SFMNP, Prescott Farmers Market, Yavapai County SNAP-Ed, and Manzanita Outreach bring locally grown produce directly to seniors in the Verde Valley.
This fall, the Senior Farmers Market Nutrition Program (SFMNP) teamed up with farmers from the Prescott Farmers Market, Yavapai County SNAP-Ed, and Manzanita Outreach to bring locally grown produce directly to seniors in the Verde Valley.
This partnership was spurred into action with leftover SFMNP funds in order to serve the community of seniors in Cottonwood. Many local advocates stepped right up and were willing to take on some extra responsibility to make this happen. These key advocates include Rebecca Serratos from the Yavapai County Cooperative Extension Office, Marie Higgins and the Prescott Farmers Market team, Ben Burke from Manzanita Outreach, and of course the Prescott, Chino Valley, and Paulden-area farmers.
We’re grateful to Aguiar Farms, Hernandez Farms, SuperNatural Sprouts, and Reyes Farms for collectively producing over $18k worth of produce that went directly to low-income seniors. All farms are paid directly and in full through SFMNP funds. Next time you’re at the Prescott Farmers Market or the Flagstaff Community Market, find these farms and express thanks by purchasing their wonderful varieties of produce.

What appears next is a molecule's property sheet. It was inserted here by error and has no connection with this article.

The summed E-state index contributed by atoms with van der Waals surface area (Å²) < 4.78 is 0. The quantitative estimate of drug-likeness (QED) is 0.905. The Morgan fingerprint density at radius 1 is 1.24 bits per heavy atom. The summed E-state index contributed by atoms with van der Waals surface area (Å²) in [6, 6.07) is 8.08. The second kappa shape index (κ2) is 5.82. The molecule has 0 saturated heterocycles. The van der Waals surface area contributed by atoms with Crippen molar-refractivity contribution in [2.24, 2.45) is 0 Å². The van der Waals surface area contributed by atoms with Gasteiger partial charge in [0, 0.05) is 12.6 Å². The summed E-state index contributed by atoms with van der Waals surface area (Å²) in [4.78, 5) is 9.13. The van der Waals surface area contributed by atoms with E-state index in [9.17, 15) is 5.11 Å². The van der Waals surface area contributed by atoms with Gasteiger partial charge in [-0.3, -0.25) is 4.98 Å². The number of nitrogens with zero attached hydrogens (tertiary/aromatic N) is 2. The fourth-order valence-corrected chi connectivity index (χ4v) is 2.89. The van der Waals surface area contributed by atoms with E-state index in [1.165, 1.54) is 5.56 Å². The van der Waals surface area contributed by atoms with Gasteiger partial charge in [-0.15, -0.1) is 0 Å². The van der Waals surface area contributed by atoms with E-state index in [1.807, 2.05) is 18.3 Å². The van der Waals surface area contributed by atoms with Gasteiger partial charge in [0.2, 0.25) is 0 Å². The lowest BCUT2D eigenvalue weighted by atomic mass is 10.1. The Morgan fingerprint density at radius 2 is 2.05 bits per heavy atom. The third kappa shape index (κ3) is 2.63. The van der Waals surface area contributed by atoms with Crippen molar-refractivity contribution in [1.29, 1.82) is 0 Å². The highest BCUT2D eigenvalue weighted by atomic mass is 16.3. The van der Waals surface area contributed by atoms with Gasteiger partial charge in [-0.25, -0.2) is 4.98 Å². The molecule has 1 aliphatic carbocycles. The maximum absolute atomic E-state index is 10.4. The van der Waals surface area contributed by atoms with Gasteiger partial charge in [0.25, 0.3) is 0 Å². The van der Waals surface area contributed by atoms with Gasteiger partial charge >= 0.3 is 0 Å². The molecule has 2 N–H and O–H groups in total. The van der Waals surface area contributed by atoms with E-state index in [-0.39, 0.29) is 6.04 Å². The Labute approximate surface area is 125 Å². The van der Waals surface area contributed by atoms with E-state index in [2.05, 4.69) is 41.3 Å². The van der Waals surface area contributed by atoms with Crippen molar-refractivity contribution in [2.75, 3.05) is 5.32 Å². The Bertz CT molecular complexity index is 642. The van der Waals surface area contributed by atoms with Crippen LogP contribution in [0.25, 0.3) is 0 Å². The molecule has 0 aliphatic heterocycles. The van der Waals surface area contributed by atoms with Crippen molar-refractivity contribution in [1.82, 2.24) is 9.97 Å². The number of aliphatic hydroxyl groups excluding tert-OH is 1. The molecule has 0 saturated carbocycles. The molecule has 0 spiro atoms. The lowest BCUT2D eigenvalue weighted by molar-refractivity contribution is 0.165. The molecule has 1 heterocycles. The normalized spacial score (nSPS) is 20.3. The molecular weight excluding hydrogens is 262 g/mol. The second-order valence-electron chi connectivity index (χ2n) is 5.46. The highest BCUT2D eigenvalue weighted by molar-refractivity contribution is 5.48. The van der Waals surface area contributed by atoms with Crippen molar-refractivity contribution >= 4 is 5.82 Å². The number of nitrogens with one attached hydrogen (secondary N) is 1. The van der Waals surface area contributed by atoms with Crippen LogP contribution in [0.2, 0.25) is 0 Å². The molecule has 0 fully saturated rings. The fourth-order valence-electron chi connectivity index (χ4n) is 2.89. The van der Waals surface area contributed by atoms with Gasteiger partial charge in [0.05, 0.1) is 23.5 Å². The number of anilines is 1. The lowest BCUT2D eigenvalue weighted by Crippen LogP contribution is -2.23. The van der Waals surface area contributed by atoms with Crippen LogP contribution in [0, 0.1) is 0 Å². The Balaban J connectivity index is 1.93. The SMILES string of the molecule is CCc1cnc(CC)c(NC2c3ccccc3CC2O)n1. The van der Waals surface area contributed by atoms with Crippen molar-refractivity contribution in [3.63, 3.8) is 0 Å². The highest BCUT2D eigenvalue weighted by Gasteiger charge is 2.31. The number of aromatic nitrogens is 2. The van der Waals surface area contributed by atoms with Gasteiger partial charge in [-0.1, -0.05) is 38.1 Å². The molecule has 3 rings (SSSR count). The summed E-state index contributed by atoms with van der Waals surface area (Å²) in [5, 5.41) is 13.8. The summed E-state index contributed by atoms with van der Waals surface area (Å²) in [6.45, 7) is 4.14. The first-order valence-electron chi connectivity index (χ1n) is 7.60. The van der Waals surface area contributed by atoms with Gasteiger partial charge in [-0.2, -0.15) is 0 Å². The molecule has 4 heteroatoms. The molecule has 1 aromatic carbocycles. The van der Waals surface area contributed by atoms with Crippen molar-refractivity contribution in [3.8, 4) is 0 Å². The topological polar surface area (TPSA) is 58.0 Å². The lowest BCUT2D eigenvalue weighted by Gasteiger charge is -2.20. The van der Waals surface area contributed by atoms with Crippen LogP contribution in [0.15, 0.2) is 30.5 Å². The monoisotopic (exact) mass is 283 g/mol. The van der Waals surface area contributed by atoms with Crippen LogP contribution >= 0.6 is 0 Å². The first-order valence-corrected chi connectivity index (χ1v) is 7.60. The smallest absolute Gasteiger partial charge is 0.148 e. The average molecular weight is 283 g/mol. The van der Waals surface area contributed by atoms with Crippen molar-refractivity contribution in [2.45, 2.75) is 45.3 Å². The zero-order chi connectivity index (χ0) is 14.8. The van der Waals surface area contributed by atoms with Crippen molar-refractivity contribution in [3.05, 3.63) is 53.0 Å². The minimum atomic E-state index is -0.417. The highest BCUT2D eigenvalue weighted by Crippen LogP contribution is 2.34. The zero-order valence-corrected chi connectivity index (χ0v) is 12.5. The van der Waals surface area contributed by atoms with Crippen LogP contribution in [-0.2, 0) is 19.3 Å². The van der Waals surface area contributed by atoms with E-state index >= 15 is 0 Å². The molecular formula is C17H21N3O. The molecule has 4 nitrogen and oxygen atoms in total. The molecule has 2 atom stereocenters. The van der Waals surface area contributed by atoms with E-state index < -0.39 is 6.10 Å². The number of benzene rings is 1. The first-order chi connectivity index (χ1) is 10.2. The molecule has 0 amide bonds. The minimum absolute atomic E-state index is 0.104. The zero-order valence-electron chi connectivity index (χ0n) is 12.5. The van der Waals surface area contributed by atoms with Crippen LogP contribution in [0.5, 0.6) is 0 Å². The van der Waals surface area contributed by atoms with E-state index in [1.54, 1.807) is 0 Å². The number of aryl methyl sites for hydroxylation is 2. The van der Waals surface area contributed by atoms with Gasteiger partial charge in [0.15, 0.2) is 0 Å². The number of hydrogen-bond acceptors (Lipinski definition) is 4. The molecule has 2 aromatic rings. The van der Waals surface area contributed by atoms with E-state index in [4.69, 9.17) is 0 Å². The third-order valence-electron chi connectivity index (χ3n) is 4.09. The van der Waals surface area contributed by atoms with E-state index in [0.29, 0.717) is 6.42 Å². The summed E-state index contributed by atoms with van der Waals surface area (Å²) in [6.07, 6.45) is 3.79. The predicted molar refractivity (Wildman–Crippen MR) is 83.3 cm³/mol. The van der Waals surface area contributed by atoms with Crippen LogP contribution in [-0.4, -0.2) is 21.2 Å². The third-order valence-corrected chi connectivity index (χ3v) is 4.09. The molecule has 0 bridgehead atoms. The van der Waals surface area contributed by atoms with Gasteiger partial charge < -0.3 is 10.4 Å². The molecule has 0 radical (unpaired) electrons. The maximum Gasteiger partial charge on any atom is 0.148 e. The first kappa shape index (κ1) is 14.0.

Senior CSAs through SFMNP are special for a few reasons, some of which include the convenience and ease it provides the seniors recipients. We purposefully integrate the senior CSAs into their pre-existing food pick-up routines.
In order for this to happen, there are many pieces that takes a team effort behind the scenes: transporting, packing, securing materials, and other logistics. As we’ve just named, it was a whole village that came together in Yavapai County to bring this to fruition.
A total of 367 seniors benefitted from $50 worth of fresh fruits and vegetables, either delivered through the Manzanita Outreach home delivery program, or provided alongside seniors picking up their monthly commodities box at the pantry. Contents of the mixed produce bags for the seniors included arugula, kale, beets, tomatoes, radishes, turnips, microgreens, fresh herbs, and more. Burke of Manzanita Outreach emphasized how special it was for seniors to receive fresh greens. He shared that at the food pantry, heartier vegetables are easier to come by, but to give out fresh, high-quality greens grown in county was a true treat.
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